The name of this game is that the favorite on the run line must not only win the game, but beat the 1½ point spread – in other words, win the game by two runs. This wrinkle makes dramatic changes to the moneyline. Consider those Scherzer-led Nationals against the Tigers from the moneyline section. When the bet was a simple win-lose proposition, the Nats were -340. But on the runline, where they are now required to win the game by at least two runs, their line falls to -190, increasing the payout for a winning bet. Conversely, with the Tigers now just needing to stay within one run, their +280 drops to a +160 on the runline.
This is a much trickier bet to win. You would be surprised how often a favored team wins by just one run. This bet is especially tricky when the home team is the favorite. If they are winning by one run after eight innings and send their opponent down 1-2-3 in the ninth, then they only got eight innings to score runs, as opposed to the visitor’s nine. Those extra three at-bats can be critical.
The final third of the “big three” baseball bets is the game total bet, which is baseball’s version of the over/under. Here, you are tasked with wagering on the number of runs scored by both teams. Each side of the game total bet will have its own moneyline.
For the majority of games, the game total is usually set in the neighborhood of 8 runs. The exception, of course, is Coors Field, where game totals can reach as high as 14 when a strong offensive opponent invades and the starting pitching is mediocre at sea level, let alone a mile high.
This is where your knowledge of the starting pitchers, the quality of bullpens and even the weather is critical to making informed wagers. Is the wind is blowing out at Wrigley, or in? It can make a big difference in prognosticating a run total.
If you are a fan of a team like the Red Sox in 2019, you know how painful it can be when the starter comes out of the game. There is nothing worse than a bad bullpen, and they can wreak absolute havoc on your well-researched bet by pouring gas on an otherwise settled affair.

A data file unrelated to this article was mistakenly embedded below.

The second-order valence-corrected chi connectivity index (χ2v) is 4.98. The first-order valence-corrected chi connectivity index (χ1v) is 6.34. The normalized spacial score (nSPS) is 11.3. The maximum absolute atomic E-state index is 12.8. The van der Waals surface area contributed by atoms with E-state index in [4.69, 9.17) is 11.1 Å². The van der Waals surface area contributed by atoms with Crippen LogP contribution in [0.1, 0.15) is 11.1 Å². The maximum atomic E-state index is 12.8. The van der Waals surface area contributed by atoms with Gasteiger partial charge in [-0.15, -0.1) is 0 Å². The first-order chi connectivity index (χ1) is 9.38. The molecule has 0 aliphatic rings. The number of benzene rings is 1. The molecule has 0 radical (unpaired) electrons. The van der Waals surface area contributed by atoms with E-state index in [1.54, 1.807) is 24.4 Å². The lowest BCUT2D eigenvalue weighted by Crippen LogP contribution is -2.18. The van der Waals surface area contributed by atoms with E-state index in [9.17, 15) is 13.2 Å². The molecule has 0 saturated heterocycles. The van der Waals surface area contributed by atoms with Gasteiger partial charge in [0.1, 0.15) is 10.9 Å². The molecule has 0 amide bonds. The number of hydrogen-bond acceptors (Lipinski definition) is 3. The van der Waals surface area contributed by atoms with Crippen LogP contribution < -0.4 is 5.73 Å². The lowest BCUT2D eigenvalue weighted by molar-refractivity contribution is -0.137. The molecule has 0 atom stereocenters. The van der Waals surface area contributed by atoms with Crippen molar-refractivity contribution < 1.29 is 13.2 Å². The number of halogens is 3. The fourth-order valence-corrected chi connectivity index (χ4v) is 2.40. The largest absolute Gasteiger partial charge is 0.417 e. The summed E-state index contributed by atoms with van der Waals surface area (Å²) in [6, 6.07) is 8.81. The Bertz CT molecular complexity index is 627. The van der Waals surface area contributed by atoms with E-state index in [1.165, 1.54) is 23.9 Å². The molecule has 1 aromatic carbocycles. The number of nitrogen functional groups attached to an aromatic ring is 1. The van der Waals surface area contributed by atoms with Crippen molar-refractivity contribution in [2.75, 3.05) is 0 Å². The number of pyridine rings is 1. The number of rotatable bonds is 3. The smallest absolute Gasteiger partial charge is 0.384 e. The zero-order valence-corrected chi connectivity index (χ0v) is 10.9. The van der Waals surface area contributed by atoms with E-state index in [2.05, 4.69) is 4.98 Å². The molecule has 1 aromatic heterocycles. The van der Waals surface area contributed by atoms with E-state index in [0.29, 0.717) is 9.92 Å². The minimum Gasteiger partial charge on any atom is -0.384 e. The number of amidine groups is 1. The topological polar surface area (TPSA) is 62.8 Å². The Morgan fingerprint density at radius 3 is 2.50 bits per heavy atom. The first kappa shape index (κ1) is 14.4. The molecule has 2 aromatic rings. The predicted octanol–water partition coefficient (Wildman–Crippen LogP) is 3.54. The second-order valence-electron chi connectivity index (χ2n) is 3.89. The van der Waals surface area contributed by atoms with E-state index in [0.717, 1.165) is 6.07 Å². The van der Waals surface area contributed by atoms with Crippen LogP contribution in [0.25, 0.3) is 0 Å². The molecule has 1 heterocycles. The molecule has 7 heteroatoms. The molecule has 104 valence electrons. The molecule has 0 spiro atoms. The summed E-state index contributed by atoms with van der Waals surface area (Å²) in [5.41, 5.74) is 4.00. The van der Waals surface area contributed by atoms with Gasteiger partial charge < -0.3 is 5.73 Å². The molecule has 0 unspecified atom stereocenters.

For the bullpen-averse, there is a bet for you. Called the First Five bet, the wager plays exactly like a regular moneyline bet, with a favorite and an underdog. The difference, as the name of the wager suggests, is that the bet is only for the first five innings of the game, when a game becomes official. Whatever the score at the end of five innings, there’s your winner or loser. A tie game after five innings results in a push.
This type of wagering puts the most emphasis on knowing your starting pitchers. If Chris Sale is going up against a Triple-A spot starter, you can assume the Red Sox will be heavy favorites in that matchup. But maybe an “ace” starter has a history of giving up runs in the first inning before settling into his groove. That might increase the chances that the underdog team could grab an early lead and hold it through five innings. Basically, the bullpen is removed from the equation entirely. If a team is into its pen before the fifth inning, they aren’t winning anyway.
As with any sport, there are also prop bets to be found in baseball. Who will hit the first home run? How many homers will Player X hit? What is the over/under on Pitcher Y’s strikeouts? These bets add a little spice to the game, especially in the postseason or the All-Star Game. They are also popular in the Sunday night game, which is the only game playing in that time frame.